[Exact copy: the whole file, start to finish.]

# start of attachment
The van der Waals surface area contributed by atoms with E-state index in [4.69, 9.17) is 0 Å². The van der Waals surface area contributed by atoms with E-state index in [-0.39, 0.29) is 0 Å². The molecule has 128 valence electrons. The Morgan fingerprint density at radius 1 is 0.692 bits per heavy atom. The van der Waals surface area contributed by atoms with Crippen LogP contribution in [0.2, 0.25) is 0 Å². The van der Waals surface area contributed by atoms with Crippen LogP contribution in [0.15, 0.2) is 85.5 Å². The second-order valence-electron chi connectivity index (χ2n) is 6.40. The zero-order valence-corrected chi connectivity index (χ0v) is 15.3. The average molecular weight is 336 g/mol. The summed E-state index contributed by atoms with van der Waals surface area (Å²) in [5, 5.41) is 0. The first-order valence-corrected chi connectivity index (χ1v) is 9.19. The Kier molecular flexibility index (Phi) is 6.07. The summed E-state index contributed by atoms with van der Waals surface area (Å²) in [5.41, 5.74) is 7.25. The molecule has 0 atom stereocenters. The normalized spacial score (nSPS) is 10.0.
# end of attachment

The van der Waals surface area contributed by atoms with E-state index in [4.69, 9.17) is 0 Å². The van der Waals surface area contributed by atoms with E-state index in [-0.39, 0.29) is 0 Å². The molecule has 128 valence electrons. The Morgan fingerprint density at radius 1 is 0.692 bits per heavy atom. The van der Waals surface area contributed by atoms with Crippen LogP contribution in [0.2, 0.25) is 0 Å². The van der Waals surface area contributed by atoms with Crippen LogP contribution in [0.15, 0.2) is 85.5 Å². The second-order valence-electron chi connectivity index (χ2n) is 6.40. The zero-order valence-corrected chi connectivity index (χ0v) is 15.3. The average molecular weight is 336 g/mol. The summed E-state index contributed by atoms with van der Waals surface area (Å²) in [5, 5.41) is 0. The first-order valence-corrected chi connectivity index (χ1v) is 9.19. The Kier molecular flexibility index (Phi) is 6.07. The summed E-state index contributed by atoms with van der Waals surface area (Å²) in [5.41, 5.74) is 7.25. The molecule has 0 atom stereocenters. The normalized spacial score (nSPS) is 10.0.